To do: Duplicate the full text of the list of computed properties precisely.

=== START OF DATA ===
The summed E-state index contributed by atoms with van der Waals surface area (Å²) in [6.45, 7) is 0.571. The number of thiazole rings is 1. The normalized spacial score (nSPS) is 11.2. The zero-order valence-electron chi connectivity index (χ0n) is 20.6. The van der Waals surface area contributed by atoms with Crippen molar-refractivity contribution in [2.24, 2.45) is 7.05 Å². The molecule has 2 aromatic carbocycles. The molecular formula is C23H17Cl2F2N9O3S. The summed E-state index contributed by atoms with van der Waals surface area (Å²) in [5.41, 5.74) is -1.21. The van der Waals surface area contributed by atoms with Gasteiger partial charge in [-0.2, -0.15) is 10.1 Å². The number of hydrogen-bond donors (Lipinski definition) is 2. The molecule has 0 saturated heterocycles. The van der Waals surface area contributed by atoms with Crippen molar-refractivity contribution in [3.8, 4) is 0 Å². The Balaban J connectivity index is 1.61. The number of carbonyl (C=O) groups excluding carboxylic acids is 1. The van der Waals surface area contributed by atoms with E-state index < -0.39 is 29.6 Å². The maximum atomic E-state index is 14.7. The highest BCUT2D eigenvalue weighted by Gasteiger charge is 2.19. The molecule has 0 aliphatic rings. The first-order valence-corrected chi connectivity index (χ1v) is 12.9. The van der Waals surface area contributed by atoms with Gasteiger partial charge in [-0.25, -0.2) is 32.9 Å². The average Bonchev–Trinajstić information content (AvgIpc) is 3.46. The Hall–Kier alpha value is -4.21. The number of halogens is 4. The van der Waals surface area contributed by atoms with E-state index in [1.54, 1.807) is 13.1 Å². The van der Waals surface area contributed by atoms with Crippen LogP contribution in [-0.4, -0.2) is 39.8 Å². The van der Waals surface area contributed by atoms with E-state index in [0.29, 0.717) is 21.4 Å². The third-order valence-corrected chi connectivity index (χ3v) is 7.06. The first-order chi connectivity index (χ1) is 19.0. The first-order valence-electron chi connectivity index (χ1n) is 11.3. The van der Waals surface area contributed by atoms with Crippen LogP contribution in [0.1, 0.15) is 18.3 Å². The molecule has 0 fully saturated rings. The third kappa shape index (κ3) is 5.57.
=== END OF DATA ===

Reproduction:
The summed E-state index contributed by atoms with van der Waals surface area (Å²) in [6.45, 7) is 0.571. The number of thiazole rings is 1. The normalized spacial score (nSPS) is 11.2. The zero-order valence-electron chi connectivity index (χ0n) is 20.6. The van der Waals surface area contributed by atoms with Crippen molar-refractivity contribution in [2.24, 2.45) is 7.05 Å². The molecule has 2 aromatic carbocycles. The molecular formula is C23H17Cl2F2N9O3S. The summed E-state index contributed by atoms with van der Waals surface area (Å²) in [5.41, 5.74) is -1.21. The van der Waals surface area contributed by atoms with Gasteiger partial charge in [-0.2, -0.15) is 10.1 Å². The number of hydrogen-bond donors (Lipinski definition) is 2. The molecule has 0 saturated heterocycles. The van der Waals surface area contributed by atoms with Crippen molar-refractivity contribution in [3.8, 4) is 0 Å². The Balaban J connectivity index is 1.61. The number of carbonyl (C=O) groups excluding carboxylic acids is 1. The van der Waals surface area contributed by atoms with E-state index < -0.39 is 29.6 Å². The maximum atomic E-state index is 14.7. The highest BCUT2D eigenvalue weighted by Gasteiger charge is 2.19. The molecule has 0 aliphatic rings. The first-order valence-corrected chi connectivity index (χ1v) is 12.9. The van der Waals surface area contributed by atoms with Gasteiger partial charge in [-0.25, -0.2) is 32.9 Å². The average Bonchev–Trinajstić information content (AvgIpc) is 3.46. The Hall–Kier alpha value is -4.21. The number of halogens is 4. The van der Waals surface area contributed by atoms with E-state index in [1.54, 1.807) is 13.1 Å². The van der Waals surface area contributed by atoms with Crippen LogP contribution in [-0.4, -0.2) is 39.8 Å². The van der Waals surface area contributed by atoms with E-state index in [0.29, 0.717) is 21.4 Å². The third-order valence-corrected chi connectivity index (χ3v) is 7.06. The first-order chi connectivity index (χ1) is 19.0. The first-order valence-electron chi connectivity index (χ1n) is 11.3. The van der Waals surface area contributed by atoms with Crippen LogP contribution in [0.1, 0.15) is 18.3 Å². The molecule has 0 fully saturated rings. The third kappa shape index (κ3) is 5.57.